The right to a public trial has recently become a rather hot topic in Texas trial and appellate courts. New courtroom configurations, larger venire panels, and the regular voir dire practice of many trial court judges and their staff have come under much closer scrutiny of late. This has forced Texas appellate courts to re-examine exactly what the right to a public trial actually means and more specifically what are its limitations.
The Sixth Amendment to the United States Constitution grants criminal defendants the right to a public trial. The right to a public trial is also an element of due process under the Fourteenth Amendment. This right is additionally guaranteed by both the Texas Constitution [Tex. Const. Art. 1 § 10] and the Code of Criminal Procedure [C.C.P. Arts. 1.05, 1.24]. At its heart, the right of public trial is a reflection of the constitutional framers’ insistence on transparent government. The U.S. Supreme Court has observed that one of the primary purposes served by conducting trials in public is the prevention of the abuses inherent in secret proceedings that cause courts to become instruments of oppression against the accused.
The right to a public trial, however, is not absolute and must be balanced against circumstances that justify the exclusion of members of the public. For example, it may be appropriate to limit access to the courtroom when the conduct of bystanders creates a reasonable probability that the jury's verdict would be affected in some manner. The decision to limit access to the courtroom is within the court's discretion.
The right to a public trial is generally satisfied if members of the public and press have the opportunity to attend the trial and report what they have observed. It has also been suggested that, at the very least, the defendant's relatives, friends, and counsel must be allowed to be present for the requirement of a public trial to be satisfied. It is this point, particularly as it relates to the jury selection process, that has become a point of contention for many Texas trial court’s in recent years.
The prime example of the situation described here can be found in a case from the 232nd District Court of Harris County which Parnham & McWilliams recently had reversed on appeal. During jury selection, the court bailiff asked for all members of the audience to leave the courtroom to allow room for the prospective jury panel to be brought into the courtroom. The standard jury panel for felony cases in Harris County is approximately sixty (60) venirepersons. This number of people takes up the entirety of the public seating area of the standard Harris County courtroom. As a result, it has (or had) become the regular course of business to remove the public from the courtroom to allow the venire panel to be seated. However, no other accommodations were considered and none of the excluded members of the public were informed that they could return to the courtroom after the panel had been seated. It was simply the standard operating procedure of that court (as well as most if not all the other Harris County District Courts) and had never really been questioned. In our case, the Court of Appeals reversed the defendant’s conviction because the trial abused its discretion by implementing this practice.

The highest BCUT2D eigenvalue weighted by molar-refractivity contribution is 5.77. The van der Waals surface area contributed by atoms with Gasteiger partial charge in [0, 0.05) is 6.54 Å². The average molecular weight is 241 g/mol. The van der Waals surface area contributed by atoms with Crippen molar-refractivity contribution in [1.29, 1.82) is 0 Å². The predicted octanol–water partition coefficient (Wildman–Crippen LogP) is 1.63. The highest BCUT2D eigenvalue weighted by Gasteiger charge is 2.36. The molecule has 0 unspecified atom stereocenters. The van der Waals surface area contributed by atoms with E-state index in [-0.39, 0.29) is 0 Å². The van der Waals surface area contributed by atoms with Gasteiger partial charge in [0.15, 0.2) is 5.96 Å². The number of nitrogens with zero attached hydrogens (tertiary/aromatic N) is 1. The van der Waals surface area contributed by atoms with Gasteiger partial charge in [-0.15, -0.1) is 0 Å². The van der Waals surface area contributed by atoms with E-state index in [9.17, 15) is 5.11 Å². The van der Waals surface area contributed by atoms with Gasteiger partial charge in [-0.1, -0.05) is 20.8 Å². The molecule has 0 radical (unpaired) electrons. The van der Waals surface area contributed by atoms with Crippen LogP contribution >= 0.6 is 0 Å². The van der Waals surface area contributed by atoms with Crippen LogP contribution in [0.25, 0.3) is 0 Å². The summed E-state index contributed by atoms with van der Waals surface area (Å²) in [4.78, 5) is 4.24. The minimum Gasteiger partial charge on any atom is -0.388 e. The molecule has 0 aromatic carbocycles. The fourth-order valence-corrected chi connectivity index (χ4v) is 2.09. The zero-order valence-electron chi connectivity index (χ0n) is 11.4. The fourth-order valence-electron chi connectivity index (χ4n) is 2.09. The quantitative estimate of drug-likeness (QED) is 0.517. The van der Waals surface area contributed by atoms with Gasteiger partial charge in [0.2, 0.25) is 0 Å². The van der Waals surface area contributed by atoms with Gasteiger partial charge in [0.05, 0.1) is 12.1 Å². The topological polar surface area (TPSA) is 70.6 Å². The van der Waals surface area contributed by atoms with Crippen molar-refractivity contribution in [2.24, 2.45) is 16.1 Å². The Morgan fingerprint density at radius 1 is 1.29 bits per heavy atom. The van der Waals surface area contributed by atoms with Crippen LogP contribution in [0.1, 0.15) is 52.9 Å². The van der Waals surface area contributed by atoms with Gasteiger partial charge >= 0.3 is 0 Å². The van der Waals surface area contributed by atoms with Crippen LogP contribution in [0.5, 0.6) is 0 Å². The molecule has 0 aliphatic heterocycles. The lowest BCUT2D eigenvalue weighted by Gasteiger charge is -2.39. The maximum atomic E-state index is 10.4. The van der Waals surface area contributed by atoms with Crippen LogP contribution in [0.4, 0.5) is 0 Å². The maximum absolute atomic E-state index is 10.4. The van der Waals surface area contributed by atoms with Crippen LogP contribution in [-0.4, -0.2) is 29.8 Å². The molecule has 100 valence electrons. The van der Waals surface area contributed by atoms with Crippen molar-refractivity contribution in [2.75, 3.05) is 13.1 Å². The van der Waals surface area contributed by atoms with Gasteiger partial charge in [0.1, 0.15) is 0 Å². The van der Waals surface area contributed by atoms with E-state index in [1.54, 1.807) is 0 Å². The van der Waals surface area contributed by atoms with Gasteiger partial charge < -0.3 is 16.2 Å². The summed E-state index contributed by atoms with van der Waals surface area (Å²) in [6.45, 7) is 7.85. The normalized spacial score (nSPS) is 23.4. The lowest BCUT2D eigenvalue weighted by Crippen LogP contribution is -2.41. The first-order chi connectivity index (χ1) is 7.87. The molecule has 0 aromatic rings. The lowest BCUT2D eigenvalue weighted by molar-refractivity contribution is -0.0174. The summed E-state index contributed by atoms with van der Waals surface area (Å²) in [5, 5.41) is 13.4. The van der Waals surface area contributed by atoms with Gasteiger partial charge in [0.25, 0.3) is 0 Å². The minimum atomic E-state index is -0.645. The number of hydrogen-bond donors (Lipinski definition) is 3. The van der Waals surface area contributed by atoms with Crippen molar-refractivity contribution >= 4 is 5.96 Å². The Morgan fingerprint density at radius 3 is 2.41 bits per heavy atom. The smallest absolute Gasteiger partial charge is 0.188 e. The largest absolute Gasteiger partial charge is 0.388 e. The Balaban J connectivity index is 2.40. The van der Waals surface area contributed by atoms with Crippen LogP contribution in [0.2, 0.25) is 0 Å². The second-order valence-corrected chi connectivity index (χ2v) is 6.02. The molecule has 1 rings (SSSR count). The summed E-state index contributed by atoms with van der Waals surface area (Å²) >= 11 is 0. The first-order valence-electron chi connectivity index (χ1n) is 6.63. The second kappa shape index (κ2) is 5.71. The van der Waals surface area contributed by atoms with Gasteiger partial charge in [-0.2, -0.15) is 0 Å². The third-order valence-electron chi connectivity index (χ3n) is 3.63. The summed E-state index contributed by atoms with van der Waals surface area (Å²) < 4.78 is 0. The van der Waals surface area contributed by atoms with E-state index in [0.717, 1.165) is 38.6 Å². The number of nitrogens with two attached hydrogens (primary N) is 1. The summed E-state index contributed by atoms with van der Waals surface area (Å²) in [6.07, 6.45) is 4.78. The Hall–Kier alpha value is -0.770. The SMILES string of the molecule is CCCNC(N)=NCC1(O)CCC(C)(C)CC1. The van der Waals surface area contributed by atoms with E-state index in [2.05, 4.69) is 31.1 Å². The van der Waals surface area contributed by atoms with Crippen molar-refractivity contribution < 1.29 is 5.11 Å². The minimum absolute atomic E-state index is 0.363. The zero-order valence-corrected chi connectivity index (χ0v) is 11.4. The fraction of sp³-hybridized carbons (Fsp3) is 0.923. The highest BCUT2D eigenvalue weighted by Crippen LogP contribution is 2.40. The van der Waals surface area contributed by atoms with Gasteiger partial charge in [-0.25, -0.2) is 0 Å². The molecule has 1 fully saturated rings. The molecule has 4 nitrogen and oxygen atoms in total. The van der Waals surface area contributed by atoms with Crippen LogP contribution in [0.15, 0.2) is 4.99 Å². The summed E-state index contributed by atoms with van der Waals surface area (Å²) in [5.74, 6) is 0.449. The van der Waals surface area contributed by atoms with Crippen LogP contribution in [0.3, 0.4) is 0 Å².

There is a presumption that a criminal trial shall be open and public, but this presumption may be overcome if it is shown that closure is necessary to preserve higher values, and if the closure is narrowly tailored to fit that interest. This decision must be based on the circumstances of each individual case. There is a four-part test for determining whether the right to a public trial has been violated: (1) the party seeking to close the hearing must advance an overriding interest which is likely to be prejudiced; (2) the closure must be no broader than necessary to protect that interest; (3) the court must consider reasonable alternatives; and (4) the court must make findings adequate to support its action.
If the defendant's right to a public trial is denied by the trial court in an abuse of discretion, the usual remedy on appeal is reversal and remand. Trial courts are required to consider alternatives to closure even when they are not offered by the parties in part because criminal trials are important to the public whether or not any party has asserted the right. A closure should be implemented pursuant only to a narrowly drawn order that articulates the interest being served by closure and makes findings specific enough that a reviewing court can determine whether closure was the proper.
-By Dee McWilliams, Parnham & McWilliams
When it comes to criminal law cases, an experienced and effective criminal defense attorney can mean the difference between a prison sentence and reduced or dismissed charges. Even in less serious cases, a good criminal defense attorney can make a serious impact on the outcome of the case by ensuring that the rights of the accused are protected throughout the legal process.
If you have been accused of a crime, please contact us today for a free consultation with an aggressive and resourceful criminal defense attorney. We will work tirelessly to ensure the best possible outcome for your case. Visit http://www.parnhamandmcwilliams.com for more information.